* CEO says proud of contribution to MH370 search
* Says launch of new network on Russian rockets on track
* Q1 earnings up 7 pct (Adds CEO comments, shares)
By Paul Sandle
LONDON, May 7 (Reuters) - Inmarsat, the company whose satellites helped track the final route of missing flight MH370, said it made a strong start to the year, with adjusted core earnings for its main business rising 6.8 percent in the first quarter.
Chief Executive Rupert Pearce said the group had seen solid demand particularly from commercial shipping and aircraft, but normal business had been overshadowed by the search for the Malaysian airliner which lost contact with air traffic control on March 8.
Data from Inmarsat’s satellite network was analysed to deduce MH370’s flight path - despite the company’s systems not being operational on the aircraft - and was a major factor in the search switching to the southern Indian Ocean.
Pearce said the group’s experts worked on data to help find the aircraft, which had 239 passengers and crew on board. The Boeing 777 has still not been found.
“I am very proud of my engineers and everyone associated with our contribution to the investigation,” he said in an interview on Wednesday.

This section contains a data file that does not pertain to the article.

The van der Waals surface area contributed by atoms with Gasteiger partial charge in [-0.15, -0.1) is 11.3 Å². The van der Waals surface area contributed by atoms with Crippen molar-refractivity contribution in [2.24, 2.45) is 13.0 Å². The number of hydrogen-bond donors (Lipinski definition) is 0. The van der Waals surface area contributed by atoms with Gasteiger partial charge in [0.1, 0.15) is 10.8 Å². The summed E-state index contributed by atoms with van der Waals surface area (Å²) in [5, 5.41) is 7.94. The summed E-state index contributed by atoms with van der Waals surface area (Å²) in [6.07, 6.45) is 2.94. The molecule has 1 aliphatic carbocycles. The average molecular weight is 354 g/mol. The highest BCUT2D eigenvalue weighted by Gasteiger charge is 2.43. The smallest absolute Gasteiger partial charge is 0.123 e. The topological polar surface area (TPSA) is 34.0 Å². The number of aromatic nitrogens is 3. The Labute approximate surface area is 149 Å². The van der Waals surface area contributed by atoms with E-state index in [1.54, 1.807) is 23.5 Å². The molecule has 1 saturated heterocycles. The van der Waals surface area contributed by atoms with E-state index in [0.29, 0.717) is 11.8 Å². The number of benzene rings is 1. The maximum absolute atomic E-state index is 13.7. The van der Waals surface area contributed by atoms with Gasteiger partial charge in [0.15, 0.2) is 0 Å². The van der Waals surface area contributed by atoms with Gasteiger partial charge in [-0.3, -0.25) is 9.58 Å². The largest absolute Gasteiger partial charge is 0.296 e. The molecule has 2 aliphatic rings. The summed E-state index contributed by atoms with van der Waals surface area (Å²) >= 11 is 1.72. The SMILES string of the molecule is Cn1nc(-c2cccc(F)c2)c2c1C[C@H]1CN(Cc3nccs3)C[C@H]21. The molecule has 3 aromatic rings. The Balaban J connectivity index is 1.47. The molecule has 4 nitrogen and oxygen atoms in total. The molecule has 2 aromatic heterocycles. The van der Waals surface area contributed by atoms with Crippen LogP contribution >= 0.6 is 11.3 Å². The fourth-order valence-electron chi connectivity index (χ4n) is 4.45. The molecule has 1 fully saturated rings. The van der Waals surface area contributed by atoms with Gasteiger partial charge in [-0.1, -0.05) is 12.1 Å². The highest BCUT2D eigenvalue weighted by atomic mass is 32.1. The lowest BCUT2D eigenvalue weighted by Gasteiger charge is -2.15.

He said Inmarsat was ready to play its part by making available free data transfers for a position reporting service.
“We are ready to work in collaboration with the world’s regulators to adopt new standards and services that will make people feel very comfortable that this kind of MH370 disaster would not happen again,” he said.
Pearce said demand from commercial customers in shipping was “humming along”, with revenue up 6.2 percent. The air sector was also strong - up 20.2 percent - offsetting continued weakness in some of its government customers.
The group is building a new fast broadband network called Global Xpress (GX) which will drive an acceleration in growth in the coming years. It plans to launch two further satellites this year to complete the network.
The company’s shares fell last week on concerns that it would be affected by sanctions against Russia, where the rockets which carry its satellites into orbit are built.
Pearce said the commercial satellite industry was confident that the current sanctions imposed by the West on Russia over the situation in Ukraine would not have an impact on launches by Russia’s Proton rockets from Kazakhstan.
“We believe the current sanctions and restrictions do not and will not restrict or delay the launch of F2 and F3 (satellites),” he said.
“Therefore, we continue to believe GX will be global by the end of the year.”
Inmarsat, which provides communications for shipping, aircraft and land operations worldwide, posted adjusted earnings before tax, interest, depreciation and amortisation (EBITDA) of $164.7 million on Wednesday, ahead of analysts’ expectations.
Revenue rose 9.9 percent to $344.7 million.
Shares in Inmarsat were trading up 0.2 percent at 728 pence at 1015 GMT after the results, which analysts at Citi described as “solid”.
Editing by Kate Holton